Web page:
"Sarah didn't show up for work this morning and she's not even answering my text messages," says the panicked entrepreneur.

Not unlike the world of dating, small business owners and large corporations alike are being ghosted by vanishing employees. Employees and even job applicants are abandoning employers and avoiding the awkward goodbye altogether. It's an escalating problem, and it's not about to go away. 

The once professional courtesy of a two-week notice has all but lost its relevance in today's business world. For the first time in decades, it's an employee's market, since the unemployment rate has clung to a 49-year low since the fall. Companies are in the unique position of competing for talent, even at entry-level.

The tables have turned.

When an employer is unhappy with or can no longer afford an employee, they can let them go on the spot. Many corporations are ruthless about it, informing their staff of layoffs just before the end-of-year holidays. This is called at-will employment, which means that the employer can sever the relationship with no notice and for no stated cause. Employees have the same options available to them but, until now, it's been rare for them to exercise this right. Times have changed. Work-life balance has become more of a priority for younger generations.

Stop blaming spoiled millennials.

You can blame millennial thinking all you want but, in my experience, much of the job-related ghosting phenomenon is due to employees feeling overworked and under-appreciated on the job. Millennials are simply more likely than their predecessors to take whatever action necessary to live the life they desire.  In addition to the perception of poor treatment, an employee who is bored with his or her job is also likely to walk. More and more it's happening without so much as a day's notice. While this is a mindset that employers will have to grow accustomed to, the negative symptoms that result in employees abandoning their jobs would dictate that prevention is the best cure. 

Interview applicants on a two-way street.

Managers are accustomed to asking applicants questions to determine if they are a good fit. It's equally important to make sure that your company is a good fit for the applicant. Find out what's important to them. What are their top values and how can you and your company accommodate them? Ask them to tell you what their ideal day, week, or year at work looks like. It their vision something you can make a reality?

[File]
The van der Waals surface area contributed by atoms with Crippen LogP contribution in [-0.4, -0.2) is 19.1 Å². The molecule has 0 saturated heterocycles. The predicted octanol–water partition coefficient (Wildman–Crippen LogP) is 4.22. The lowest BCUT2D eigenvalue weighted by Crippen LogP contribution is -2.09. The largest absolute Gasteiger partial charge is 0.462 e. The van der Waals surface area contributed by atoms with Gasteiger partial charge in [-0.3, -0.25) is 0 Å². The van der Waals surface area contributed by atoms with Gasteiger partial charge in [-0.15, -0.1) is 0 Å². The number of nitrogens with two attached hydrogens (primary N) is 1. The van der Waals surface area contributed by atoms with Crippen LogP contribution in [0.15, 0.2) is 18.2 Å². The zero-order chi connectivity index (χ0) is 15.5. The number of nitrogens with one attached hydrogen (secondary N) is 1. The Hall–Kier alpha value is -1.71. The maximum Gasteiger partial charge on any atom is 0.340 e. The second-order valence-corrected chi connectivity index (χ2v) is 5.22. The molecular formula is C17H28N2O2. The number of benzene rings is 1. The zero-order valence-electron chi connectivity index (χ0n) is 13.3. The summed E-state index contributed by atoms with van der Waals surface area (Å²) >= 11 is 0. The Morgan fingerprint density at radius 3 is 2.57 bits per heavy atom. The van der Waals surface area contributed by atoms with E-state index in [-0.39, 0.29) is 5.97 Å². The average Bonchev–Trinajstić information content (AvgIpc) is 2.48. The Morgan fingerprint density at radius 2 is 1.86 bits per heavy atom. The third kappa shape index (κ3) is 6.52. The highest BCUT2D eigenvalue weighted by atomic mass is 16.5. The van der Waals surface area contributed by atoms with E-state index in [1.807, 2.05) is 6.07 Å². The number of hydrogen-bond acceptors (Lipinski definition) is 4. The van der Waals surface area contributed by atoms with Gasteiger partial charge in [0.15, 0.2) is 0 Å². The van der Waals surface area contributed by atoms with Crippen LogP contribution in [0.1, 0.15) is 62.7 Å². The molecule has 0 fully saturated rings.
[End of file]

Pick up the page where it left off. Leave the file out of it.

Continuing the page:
Make your team a top priority.

Small business owners are torn between obligations daily. When there's a fire to be put out, or an opportunity to complete an overdue task, employers often neglect their employees. Bad decision. The odds of an employee bailing on you shrink substantially when you make your team a top priority and create a healthy work environment. It begins with respecting and acknowledging their creativity, dedication, and hard work. 

  • If you hold regular meetings (productive ones anyway), never be a no-show or call it off at the last minute. If you don't hold regular meetings, ask yourself why.
  • Always make time to check in with your team; listen to their concerns and ideas. 
  • Reward those who go the extra mile. 
  • Provide excellent training and growth opportunities, both professional and personal. 
  • Offer a flexible work schedule. Employers are discovering that when their people are given the opportunity to work on their own terms, deadlines are met, performance excels, and the loyalty factor increases.
  • Share your analytics and other important data points. If you have an advertising or social media campaign running, review the results with your team. Celebrate the wins and open the floor to a discussion about ideas for improvement.
  • Have fun! Don't always be so serious, encourage laughter and enjoyment at work. Make your office an enjoyable place to come to each day. If you're virtual, build time into your meetings to raise the bar on happiness with some levity and getting to know you time. 

In other words, build your company culture with intention. Otherwise, it will build itself and you will not like the results. A happy employee will help you build the positive culture that you want your brand to be known for. 

Lastly, be prepared for the inevitable loss of employees.

Even at the best of companies, employees move on. If you have a well-developed culture you probably won't get ghosted, so that's a good thing. Still, small business owners tend to freak out when an employee leaves because they are not prepared to find and train a replacement. 

My clients find success with tasking the employee with the job of documentation. During a specific stretch of time, have employees create step-by-step instructions for routine tasks. They can even record their screen to create training tools. Over time, your processes and procedures will have a home of their own in the cloud, to be updated along the way and accessed for training.